In a writers group I participate in via social media, someone asked the question a few months ago that if we could have three traits from authors, what would they be? I don’t remember my other two answers but the one I do remember is Donald Westlake’s versatility. The man wrote noir potboilers, political gags a la Ross Thomas, the sparse and sharp Parker series, the slyly comedic Dortmunder tales…he could do it all. He even had a hand at James Bond.
Forever and a Death, republished by the good folks at Hard Case Crime, is the result of that project. The producers of the Brosnan Bond series apparently rejected Westlake’s vision so he turned it into his own tale, a thriller set on the southwest Asian high seas with no real Bond-like character but plenty of Bond-like action and suspense.
The story is interesting and very Westlake-like because it does read like a page-turner but it also has deep, nuanced characters. The villain isn’t just a stock evil guy; he’s a rich evil guy who does evil guy things but he also walks you through the thought process and how he operates and that humanizes him enough to make him interesting. The heroes, a motley crew of scientists who keep running into problems and miscommunication, are not the mythic super-hero like 007. They’re just regular folks trying to stop an environmental catastrophe.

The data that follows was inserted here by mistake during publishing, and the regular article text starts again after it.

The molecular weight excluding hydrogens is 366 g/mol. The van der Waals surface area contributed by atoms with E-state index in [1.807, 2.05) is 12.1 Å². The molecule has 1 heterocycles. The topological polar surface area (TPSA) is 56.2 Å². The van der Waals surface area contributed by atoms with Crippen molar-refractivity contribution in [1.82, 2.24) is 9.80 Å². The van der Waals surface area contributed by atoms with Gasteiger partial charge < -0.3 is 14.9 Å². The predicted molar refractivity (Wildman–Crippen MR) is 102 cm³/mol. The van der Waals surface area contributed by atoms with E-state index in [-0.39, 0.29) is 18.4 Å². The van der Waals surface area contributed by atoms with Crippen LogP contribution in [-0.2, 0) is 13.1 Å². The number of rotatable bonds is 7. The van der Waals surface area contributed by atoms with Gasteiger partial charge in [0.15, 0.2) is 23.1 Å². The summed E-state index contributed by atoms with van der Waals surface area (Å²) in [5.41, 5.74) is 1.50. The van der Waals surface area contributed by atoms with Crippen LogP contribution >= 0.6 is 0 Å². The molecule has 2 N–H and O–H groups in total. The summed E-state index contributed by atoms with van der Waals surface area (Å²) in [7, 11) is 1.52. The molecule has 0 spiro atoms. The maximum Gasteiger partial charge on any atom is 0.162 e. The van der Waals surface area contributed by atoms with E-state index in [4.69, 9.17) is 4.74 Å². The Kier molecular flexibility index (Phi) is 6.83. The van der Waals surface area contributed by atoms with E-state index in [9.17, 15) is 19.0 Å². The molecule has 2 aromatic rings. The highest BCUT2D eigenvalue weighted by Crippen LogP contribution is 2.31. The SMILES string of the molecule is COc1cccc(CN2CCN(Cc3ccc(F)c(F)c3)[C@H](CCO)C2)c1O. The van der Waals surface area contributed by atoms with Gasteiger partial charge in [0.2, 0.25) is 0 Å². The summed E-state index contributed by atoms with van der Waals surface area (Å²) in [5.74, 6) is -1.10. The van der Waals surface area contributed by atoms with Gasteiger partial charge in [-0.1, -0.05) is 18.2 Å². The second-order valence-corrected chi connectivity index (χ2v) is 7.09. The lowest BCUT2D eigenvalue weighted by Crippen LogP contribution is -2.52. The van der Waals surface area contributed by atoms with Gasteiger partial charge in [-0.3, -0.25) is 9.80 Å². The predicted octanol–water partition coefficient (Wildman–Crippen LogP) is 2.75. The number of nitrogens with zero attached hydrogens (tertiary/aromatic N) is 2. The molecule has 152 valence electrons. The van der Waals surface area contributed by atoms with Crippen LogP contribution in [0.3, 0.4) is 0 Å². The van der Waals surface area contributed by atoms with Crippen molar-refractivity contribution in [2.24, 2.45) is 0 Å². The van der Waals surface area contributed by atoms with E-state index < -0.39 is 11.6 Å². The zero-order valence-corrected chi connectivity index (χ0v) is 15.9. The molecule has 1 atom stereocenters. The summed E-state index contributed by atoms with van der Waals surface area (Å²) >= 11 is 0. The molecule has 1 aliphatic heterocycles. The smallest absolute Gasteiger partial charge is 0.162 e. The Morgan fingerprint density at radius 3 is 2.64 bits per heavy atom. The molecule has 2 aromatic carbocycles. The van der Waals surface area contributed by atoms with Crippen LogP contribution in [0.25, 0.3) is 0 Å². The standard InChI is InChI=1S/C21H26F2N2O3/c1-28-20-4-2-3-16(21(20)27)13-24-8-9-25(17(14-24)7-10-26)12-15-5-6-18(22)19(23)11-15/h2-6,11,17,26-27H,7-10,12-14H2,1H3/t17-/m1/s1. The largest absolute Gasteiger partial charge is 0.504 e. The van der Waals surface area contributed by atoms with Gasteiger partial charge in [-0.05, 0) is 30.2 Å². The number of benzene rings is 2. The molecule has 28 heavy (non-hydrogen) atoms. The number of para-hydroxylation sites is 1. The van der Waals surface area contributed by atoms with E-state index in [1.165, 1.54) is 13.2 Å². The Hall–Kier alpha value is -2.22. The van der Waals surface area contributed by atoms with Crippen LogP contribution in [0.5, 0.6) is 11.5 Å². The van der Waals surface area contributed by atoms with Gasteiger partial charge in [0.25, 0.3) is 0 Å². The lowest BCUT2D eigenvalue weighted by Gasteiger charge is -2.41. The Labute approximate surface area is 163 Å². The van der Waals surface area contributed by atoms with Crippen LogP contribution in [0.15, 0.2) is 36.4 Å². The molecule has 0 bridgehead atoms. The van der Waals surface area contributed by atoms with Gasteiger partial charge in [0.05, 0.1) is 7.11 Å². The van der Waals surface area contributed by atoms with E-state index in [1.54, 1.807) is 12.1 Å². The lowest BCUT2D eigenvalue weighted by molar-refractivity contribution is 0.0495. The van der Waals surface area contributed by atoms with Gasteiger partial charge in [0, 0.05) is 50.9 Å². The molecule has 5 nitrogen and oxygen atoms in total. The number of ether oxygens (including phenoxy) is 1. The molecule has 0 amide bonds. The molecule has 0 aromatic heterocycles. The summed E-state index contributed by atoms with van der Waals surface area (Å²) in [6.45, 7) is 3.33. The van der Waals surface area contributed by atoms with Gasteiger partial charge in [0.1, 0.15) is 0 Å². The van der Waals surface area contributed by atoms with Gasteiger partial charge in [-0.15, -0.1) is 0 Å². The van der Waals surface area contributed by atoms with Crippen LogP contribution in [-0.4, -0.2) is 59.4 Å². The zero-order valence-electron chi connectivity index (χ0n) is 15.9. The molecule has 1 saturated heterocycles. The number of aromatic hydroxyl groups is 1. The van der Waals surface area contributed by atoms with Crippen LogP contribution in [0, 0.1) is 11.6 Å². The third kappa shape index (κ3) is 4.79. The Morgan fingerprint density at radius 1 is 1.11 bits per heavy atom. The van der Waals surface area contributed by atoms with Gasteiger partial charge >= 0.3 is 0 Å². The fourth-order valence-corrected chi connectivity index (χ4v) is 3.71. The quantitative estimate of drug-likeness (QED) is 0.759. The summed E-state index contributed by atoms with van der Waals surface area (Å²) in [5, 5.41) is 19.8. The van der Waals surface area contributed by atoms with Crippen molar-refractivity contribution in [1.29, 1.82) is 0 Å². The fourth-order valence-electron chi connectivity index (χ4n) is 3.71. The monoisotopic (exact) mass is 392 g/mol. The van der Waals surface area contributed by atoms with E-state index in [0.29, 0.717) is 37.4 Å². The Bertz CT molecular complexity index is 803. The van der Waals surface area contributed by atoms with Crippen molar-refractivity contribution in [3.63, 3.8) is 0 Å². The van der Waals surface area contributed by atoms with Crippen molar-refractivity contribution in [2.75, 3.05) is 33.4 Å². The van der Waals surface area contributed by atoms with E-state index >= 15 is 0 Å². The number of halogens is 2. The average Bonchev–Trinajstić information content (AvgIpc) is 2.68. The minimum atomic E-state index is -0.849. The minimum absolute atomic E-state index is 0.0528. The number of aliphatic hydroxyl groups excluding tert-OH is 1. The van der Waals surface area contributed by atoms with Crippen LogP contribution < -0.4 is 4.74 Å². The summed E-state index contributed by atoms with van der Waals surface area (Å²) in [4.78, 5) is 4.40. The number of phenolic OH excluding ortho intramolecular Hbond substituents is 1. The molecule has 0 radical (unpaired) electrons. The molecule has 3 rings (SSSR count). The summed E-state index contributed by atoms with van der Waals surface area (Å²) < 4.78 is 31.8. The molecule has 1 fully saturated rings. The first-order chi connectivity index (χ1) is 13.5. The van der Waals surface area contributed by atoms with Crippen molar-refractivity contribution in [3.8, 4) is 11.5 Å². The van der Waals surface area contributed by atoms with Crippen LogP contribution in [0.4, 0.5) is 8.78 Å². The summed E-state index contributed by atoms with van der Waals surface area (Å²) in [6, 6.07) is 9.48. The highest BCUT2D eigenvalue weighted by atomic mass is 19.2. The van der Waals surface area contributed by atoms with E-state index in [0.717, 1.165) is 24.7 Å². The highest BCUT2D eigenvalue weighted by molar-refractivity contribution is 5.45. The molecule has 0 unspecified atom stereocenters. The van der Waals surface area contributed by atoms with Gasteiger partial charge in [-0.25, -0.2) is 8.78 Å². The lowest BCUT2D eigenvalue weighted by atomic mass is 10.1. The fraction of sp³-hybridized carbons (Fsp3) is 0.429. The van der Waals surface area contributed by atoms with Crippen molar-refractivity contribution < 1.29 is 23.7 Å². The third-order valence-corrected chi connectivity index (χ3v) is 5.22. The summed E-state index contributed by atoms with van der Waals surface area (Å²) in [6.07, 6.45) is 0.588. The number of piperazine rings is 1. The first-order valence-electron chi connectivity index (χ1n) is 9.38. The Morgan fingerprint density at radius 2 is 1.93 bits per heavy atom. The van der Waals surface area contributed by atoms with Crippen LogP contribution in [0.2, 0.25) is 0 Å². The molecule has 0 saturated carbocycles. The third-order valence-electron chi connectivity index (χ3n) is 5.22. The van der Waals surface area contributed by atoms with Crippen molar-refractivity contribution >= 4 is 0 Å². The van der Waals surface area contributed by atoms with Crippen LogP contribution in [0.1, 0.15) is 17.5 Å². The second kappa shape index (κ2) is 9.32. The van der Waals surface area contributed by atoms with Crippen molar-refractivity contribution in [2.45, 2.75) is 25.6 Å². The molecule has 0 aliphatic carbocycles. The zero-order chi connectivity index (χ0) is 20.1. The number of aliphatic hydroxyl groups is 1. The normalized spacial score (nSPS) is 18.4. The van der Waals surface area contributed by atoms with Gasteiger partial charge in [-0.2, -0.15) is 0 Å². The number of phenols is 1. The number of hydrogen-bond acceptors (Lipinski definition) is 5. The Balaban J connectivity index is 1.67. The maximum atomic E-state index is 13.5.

Also, I’m not sure if this was a nod to the misogyny of the Bond franchise or not but there’s a homosexual couple in the middle of things and Westlake writes them well.
I’m not sure where HCC got this in the editing process; that could have been more effective. But beyond that, this is a really fun book from the late, lamented genius.